I first visited Chicago in 2001. It was December, and it was cold. I was working for an event planning group and we had a show the early part of that month. I was also 5 months pregnant.
If you don’t know, McCormick Place is huge! Our show was there and it was tiny in comparison to some of the major shows that McCormick hosts. We did a lot of walking (and running) and the show went pretty well – but that’s a story for … uhhhh … never. I will say this: Chicago was the first and last place I ever got yelled at for putting a hook on a grid wall. Apparently, there’s a picture hanging union in Chicago and I had overstepped. I apologized and all was forgiven, but man, it was eye-opening for me, coming from a place where unions aren’t as big a part of life.
I digress. After the show, I stayed in town for a couple of days with my work friend and we were able to see the sights. We’d had an event at the Field Museum (in the atrium, and Sue was right there!), so I’d gotten to see that and we’d had another event at the Adler Planetarium, so I’d been there, but what we really wanted to see was the van Gogh exhibit at the Art Institute.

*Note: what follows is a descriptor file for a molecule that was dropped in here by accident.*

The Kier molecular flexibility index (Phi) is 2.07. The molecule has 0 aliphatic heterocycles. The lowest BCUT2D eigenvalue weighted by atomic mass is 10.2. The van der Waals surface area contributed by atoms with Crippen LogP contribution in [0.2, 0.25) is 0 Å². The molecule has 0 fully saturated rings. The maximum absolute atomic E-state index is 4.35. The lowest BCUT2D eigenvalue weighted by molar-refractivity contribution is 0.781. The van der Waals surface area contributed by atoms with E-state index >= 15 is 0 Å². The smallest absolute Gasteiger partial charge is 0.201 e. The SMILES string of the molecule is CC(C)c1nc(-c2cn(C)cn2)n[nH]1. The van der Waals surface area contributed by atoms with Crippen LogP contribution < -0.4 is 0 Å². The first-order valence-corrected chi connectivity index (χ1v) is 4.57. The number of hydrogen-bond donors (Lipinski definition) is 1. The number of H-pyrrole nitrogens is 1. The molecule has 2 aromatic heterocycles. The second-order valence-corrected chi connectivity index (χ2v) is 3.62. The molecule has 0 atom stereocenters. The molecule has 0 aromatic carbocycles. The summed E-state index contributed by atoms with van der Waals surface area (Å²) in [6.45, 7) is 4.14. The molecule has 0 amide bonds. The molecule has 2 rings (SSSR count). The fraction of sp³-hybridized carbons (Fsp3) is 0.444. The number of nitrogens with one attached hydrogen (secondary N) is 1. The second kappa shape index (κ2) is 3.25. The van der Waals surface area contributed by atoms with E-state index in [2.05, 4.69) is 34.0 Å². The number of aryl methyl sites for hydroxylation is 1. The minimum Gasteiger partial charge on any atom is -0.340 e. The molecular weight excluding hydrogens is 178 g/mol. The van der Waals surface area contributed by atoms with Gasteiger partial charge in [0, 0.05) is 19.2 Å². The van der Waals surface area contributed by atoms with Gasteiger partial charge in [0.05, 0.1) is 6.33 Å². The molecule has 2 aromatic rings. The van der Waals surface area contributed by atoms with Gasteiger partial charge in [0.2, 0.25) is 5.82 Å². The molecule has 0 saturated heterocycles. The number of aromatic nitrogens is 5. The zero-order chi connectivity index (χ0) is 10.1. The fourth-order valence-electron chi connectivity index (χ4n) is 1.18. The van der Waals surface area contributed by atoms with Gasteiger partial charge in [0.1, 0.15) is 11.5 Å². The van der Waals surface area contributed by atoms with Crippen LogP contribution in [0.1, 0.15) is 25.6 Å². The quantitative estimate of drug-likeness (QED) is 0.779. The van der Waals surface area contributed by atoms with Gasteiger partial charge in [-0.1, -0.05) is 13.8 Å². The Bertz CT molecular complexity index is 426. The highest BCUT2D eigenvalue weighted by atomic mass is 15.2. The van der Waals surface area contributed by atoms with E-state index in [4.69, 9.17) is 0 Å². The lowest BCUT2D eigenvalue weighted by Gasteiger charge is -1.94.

We got up bright and early to get to the Institute and worked our way through the exhibit, which culminated in a tiny room where The Starry Night was the only item on display (I think). We got in the room along with what felt like 200 of our closest friends and suddenly the temperature felt like it had climbed to about a million degrees. I worked my way to the back of the room trying to find cooler air (remember – 5 months pregnant) and suddenly my vision started to go dark. I think I may have called out my friends name, but it gets a little fuzzy. The next thing I really remember is sitting on a bench in one of the main exhibits with my head between my knees.
I joke now that The Starry Night was so amazing it made me pass out. Interesting sidenote: the child I was pregnant with is now almost 16 and my most artistic child. Coincidence?
The point is that I fell in love with Chicago on this trip. The history, the art, the architecture, the vibrancy of the city. I am a self-professed country girl, but Chicago is the one city that I would visit over and over. I put Chicago over New York. Every time.
I was really captured, like I think so many people are, by the mystery and tragedy of the Great Chicago Fire. It wasn’t until a decade and a half later and multiple visits to Chicago, that I decided to make that event the backdrop to book two of The Star of Time Series – The Star of Fire.